Nobody at Fuji Television has ever outright said that their global hit TV series, Iron Chef, was inspired by Mr. Ajikko, but Imagawa will happily insist that his series simply had to have had some measure of influence. It's easy to see why he thinks that way—the show is rife with huge personalities, breathless narration, and pitched cooking battles and competitions between masters of the culinary arts. “Cooking battle” manga is now a staple, with Food Wars running in the popular Shonen Jump, but Daisuke Terasawa's original Mr. Ajikko was only a moderate hit. Using his penchant for theatrics and tension, Imagawa took a TV series that was initially planned for 25 episodes and kept it going for a whopping 99 installments. Sunrise, sensing they had a bold talent on their hands, next gave him the unenviable task of completely re-inventing Mobile Suit Gundam.

He didn't want to! He was right there with the rest of his generation in 1979, having his mind blown at the original Gundam TV show's conceit of robots as war machines in a brutal, complicated geopolitical conflict.  But 1993's V-Gundam, despite being part and parcel of the master Universal Century storyline, had proven both unpopular on TV and sluggish in toy and model sales, so a new approach was desired by the sponsors. The director was agog at the central designs presented to him, including a weird football/boxing Gundam and a samurai Gundam, complete with metal topknot. Desperate to knock some sense into Bandai, he had his staff submit some deliberately bizarre designs, like the cape-wearing Master Gundam, to try and trip them up, but they faithfully turned around model kit designs that looked amazing. Forcibly pushed outside the box, Imagawa had to adapt quickly immediately.

With Mobile Fighter G-Gundam, Imagawa showed his genius by realizing that he would be creating a show for an audience of kids and young teenagers who did not necessarily grow up on original Gundam at all. With that in mind, he mined his own cinematic knowledge to create something bigger, broader, and crazier. He structured the series like one of King Hu's wuxia epics, complete with impassioned speeches and monumental kung fu battles between the amusingly stereotypical robots. When called to set some of the action in Paris, he used images lifted from Swing Out Sister's “Waiting Game” music video. Protagonist Domon Kasshu's apartment in the spacebound Neo Japan is directly modeled after the apartment in Woody Allen's Sleeper.  When he dreamed up the idea of a German ninja, it made perfect sense—it was a great opportunity to model the character after the cheesy ninja from 1980s movies like Revenge of the Ninja. An ardent Trekkie, he named Noble Gundam pilot Allenby Beardsley after Star Trek: The Next Generation’s Ensign Tess Allenby. The series is fast, fun, and full of references like these. “I just wanted to make it cool,” he later confessed. Who wouldn't have?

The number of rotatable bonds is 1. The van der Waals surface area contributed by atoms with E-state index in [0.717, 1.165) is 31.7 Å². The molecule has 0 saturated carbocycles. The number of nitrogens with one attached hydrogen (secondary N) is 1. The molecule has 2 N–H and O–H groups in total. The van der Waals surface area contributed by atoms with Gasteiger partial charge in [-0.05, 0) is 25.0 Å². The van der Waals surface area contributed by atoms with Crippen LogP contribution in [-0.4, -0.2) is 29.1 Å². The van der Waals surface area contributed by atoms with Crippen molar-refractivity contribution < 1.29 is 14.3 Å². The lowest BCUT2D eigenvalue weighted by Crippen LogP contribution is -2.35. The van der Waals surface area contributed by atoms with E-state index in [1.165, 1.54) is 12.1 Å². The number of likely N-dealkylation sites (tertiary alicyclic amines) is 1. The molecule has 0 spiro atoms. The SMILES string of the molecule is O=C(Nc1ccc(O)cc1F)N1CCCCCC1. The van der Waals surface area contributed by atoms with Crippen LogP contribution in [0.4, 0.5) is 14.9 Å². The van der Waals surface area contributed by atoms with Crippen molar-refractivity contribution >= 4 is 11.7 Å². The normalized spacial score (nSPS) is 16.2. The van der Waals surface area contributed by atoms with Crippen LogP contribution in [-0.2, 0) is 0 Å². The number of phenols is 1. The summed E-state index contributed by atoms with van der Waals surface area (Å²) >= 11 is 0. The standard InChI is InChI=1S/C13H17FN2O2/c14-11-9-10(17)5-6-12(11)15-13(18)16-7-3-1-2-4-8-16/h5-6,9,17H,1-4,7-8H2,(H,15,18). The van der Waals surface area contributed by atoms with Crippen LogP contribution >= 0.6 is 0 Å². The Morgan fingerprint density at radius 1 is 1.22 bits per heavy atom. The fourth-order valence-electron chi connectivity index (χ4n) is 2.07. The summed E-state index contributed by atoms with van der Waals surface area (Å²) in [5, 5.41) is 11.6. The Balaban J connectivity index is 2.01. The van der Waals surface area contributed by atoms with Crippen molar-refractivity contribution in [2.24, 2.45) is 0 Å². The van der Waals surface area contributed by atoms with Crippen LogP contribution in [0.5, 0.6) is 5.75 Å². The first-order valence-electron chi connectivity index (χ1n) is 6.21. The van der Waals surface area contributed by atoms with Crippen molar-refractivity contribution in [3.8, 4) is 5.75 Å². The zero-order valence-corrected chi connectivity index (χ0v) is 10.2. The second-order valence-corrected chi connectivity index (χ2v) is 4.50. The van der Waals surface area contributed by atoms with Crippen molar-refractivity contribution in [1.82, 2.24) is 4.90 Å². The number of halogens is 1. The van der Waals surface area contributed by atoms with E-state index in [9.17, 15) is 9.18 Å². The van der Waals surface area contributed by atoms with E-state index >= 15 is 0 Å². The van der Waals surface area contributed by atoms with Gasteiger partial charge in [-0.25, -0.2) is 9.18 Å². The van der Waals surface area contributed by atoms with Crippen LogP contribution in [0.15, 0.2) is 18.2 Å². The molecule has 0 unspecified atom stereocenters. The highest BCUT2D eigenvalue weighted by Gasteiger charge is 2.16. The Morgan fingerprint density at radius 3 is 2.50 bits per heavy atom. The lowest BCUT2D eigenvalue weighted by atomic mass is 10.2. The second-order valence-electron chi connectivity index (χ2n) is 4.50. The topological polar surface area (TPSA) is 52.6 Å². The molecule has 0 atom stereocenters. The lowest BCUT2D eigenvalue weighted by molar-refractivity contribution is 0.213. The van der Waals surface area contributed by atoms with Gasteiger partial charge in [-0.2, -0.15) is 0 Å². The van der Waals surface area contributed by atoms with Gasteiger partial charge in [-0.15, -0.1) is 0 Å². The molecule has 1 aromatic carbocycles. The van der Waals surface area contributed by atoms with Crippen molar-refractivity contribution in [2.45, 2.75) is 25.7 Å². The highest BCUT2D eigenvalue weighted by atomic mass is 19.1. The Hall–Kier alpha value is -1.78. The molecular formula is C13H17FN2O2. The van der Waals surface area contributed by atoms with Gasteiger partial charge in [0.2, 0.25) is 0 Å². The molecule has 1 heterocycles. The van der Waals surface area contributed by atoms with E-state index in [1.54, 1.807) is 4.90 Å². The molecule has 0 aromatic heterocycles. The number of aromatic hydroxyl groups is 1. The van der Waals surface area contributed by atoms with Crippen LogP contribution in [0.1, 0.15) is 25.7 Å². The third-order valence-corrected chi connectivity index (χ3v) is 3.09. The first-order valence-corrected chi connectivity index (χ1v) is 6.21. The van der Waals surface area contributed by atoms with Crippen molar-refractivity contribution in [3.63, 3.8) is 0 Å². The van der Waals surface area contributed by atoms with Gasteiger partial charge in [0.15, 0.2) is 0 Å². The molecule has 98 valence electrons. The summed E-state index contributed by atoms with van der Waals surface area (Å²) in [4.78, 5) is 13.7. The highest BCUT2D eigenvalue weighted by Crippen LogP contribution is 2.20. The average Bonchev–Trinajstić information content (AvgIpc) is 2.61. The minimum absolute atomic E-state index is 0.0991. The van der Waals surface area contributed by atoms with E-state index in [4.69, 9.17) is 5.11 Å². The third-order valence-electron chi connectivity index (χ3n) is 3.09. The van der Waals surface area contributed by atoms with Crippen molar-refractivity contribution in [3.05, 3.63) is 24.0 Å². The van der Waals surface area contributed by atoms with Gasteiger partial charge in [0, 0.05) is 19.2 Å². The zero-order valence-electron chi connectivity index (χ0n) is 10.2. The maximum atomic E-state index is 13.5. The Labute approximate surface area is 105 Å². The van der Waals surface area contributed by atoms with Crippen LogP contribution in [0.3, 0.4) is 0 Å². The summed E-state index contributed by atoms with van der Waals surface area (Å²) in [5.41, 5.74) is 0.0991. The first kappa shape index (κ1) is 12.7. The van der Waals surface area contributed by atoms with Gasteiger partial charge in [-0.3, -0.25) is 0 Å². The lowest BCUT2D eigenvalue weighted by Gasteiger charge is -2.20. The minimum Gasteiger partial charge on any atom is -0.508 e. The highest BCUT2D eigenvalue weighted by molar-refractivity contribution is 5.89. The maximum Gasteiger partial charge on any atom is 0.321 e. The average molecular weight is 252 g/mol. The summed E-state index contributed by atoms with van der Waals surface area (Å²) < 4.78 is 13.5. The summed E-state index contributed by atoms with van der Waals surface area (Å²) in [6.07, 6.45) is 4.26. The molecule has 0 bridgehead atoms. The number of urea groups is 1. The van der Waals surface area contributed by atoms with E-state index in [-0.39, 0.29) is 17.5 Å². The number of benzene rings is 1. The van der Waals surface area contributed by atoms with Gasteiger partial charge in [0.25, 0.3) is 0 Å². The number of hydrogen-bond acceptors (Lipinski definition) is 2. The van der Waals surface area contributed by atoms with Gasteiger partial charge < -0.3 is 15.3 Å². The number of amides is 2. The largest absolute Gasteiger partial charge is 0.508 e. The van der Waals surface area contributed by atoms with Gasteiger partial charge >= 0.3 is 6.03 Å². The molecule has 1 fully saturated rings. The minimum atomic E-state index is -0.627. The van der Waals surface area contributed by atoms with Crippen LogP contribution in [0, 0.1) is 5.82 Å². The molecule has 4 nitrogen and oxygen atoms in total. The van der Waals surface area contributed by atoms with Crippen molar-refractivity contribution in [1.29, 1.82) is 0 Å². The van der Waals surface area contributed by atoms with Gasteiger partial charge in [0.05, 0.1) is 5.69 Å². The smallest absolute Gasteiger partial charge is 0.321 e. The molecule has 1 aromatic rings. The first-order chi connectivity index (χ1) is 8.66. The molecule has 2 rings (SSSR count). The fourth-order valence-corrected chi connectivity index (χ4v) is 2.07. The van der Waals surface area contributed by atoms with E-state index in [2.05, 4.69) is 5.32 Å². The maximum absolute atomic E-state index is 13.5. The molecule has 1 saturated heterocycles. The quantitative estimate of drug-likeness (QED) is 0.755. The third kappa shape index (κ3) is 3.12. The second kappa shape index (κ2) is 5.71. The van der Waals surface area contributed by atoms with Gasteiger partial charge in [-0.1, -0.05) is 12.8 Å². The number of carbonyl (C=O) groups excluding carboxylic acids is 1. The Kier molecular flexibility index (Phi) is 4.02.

In pulling G-Gundam together, Imagawa pulled off the frightening task of creating an all-new, all-different Gundam that audiences accepted. And despite the fightin’, silly-lookin’ robots, the special attacks with their own names and moves, and the larger-than-life characters, he managed to do so without being overly evocative of other popular fighting media, like Dragon Ball Z and Street Fighter II. And if he hadn't been occasionally cautioned by Sunrise execs to carefully control his “Imagawa color,” he could've done even better.  He envisioned Stalker, the jolly Rod Serling/Mean Gene Okerlund hybrid who introduced each episode, slowly creeping into the narrative of the story and becoming an active character, for example. Here was a director full of great ideas, who knew how to stage them effectively.

And then, there was Giant Robo. Well, actually, Giant Robo came first, in 1992. Incredibly, Imagawa kicked out two episodes of this OVA series while he was also in charge of G-Gundam.  Here, he was faced with a different daunting task—to create a splendid new Giant Robo anime, but not one featuring characters or situations from the old TV series, which still belonged to Toei. Imagawa had climbed aboard the project because of his fondness for Gigantor, and thought he'd be able to use that formula as a jumping-off point. But it was too similar. Instead, he ventured out to original creator Mitsuteru Yokoyama with a bold proposal. Absolutely certain that Yokoyama would turn him down, Imagawa pitched the idea of a Giant Robo starring not just the robot, but the heroes of all of Yokoyama's famous manga works, from Romance of the Three Kingdoms to Babel II to Sally the Witch to Mars to Masked Ninja Akakage. Incredibly, Mr. Yokoyama said yes, and history was made.